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Take a look at what's in that book bag

Every year i become aware of articles and television items about kids' backpacks

There are stories on how to chose a pack, how to wear it and the dangers inherent in carrying too much or carrying a load incorrectly.

And every year I see kids on the street and in the malls slouched forward. They are clearly trying to carry an obviously heavy load. I also notice kids with backpacks hanging down over their bums, or slung carelessly over one shoulder.

One company, Obusforme, sent us a note about their new line of backpacks with bright colours and distinctive patterns, like plaid (this year's must-have), designed to appeal to kids.

But it's also win-win for parents who will be pleased with the ergonomic benefits of the packs, which are designed to carry the load closer to the body's centre of gravity making the load feel lighter.

It's important, they note, that kids have the right pack and carry the load properly.

What happens if they just fill the pack and put it on without considering the weight or the position of the pack?

When it's filled with books and incorrectly placed on the shoulders it can pull the child backward. These are the kids I see slouching forward. They lean forward to offset the weight that is trying to pull them backward. This can cause the spine to compress, and it might create shoulder, neck and back pain.

Similarly, when kids carry their pack over one shoulder, they tend to lean to one side and they may develop lower and upper back pain and strain their shoulders and neck.

Improper backpack use can lead to poor posture. Posture

becomes increasingly important as you age and if a child develops a lousy stance when they are young they are not likely to improve as they age.

Poor posture also causes a person to look less assertive, less confident or less capable. Their clothing will not hang right, which doesn't improve the whole appearance.

Kids also forget just how big their pack is and may hit others when moving through tight spaces such as aisles in the classroom or on the bus.

Backpacks are also fabulous. It sure beats carrying books in your arms, which I recall doing. I became an expert at layering books on my binder and hoping nothing slipped. And I'm sure I was bent forward the whole time.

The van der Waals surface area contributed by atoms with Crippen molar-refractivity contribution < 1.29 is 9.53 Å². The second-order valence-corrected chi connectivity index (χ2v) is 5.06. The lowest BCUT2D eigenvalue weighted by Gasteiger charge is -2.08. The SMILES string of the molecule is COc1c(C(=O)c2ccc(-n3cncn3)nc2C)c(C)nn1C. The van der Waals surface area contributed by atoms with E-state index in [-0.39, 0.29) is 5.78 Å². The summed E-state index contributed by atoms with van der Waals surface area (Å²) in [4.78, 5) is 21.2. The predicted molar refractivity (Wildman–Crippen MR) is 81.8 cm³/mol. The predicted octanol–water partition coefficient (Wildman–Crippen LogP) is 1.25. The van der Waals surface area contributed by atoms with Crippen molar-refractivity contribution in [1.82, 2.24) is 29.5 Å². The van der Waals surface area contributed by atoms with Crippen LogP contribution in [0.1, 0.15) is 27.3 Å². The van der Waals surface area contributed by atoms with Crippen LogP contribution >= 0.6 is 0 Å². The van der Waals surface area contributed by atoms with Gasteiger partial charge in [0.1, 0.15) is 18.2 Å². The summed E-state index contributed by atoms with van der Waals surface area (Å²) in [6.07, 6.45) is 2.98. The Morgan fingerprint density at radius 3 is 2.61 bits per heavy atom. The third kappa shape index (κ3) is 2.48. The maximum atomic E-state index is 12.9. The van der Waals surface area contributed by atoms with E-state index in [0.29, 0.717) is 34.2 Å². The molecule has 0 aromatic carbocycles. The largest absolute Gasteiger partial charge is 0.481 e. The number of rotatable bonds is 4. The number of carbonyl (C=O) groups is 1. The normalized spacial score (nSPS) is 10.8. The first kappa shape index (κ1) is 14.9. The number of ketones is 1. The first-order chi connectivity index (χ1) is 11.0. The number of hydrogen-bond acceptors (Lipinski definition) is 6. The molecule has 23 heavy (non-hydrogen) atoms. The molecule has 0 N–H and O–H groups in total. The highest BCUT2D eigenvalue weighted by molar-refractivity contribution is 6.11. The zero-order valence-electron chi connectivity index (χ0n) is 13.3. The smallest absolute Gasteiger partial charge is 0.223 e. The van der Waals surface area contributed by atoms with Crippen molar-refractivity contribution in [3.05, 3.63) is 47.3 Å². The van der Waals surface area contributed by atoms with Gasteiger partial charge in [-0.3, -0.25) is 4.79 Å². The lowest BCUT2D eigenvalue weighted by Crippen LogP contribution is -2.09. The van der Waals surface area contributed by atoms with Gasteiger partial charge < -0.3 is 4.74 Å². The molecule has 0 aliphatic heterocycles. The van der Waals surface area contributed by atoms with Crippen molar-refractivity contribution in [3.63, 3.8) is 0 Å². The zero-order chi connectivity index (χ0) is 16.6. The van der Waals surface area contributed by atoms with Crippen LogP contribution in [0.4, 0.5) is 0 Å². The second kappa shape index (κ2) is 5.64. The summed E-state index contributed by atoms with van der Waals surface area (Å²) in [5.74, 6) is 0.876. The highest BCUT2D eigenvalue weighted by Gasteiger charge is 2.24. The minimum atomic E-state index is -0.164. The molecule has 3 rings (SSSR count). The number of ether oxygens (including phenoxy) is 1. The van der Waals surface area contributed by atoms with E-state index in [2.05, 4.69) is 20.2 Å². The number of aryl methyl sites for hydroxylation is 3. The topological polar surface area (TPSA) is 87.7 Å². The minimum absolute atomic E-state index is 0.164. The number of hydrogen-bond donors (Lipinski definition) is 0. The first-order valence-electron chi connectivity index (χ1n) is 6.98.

A correctly worn backpack is a boon to all students. When choosing a backpack, look for some of the following features:

- Two wide, padded shoulder straps,

- a padded back and waist strap, and

- it should be lightweight.

The next step is to pack it properly. Make sure your children's packs contain only what is needed for that day, and that the weight is distributed evenly. It's a good idea to know roughly what each item weighs. The total weight of the filled pack should be no more than 10 to 15 per cent of the wearer's own body weight.

It's a good idea to help young children with putting the backpack on, at least the first few times. Put the pack on a flat surface, at waist height. Slip on the pack one shoulder at a time then adjust the straps to fit comfortably.

Remember when lifting a backpack, or anything, to lift using the arms and legs and to bend at the knees.

Both shoulder straps should be used, and adjusted so that the pack fits snugly to the body, without dangling to the side. You should be able to slide your hand between the backpack and your child's back. The waist strap should also be worn for added stability.

With just a little planning and awareness, your child's backpack can be trendy, safe and convenient.

Kathy Lynn is a parenting expert who is a professional speaker, broadcaster, columnist and author of Who's In Charge Anyway? and But Nobody Told Me I'd Ever Have to Leave Home. For information or to book Kathy for a speaking engagement, go to her website at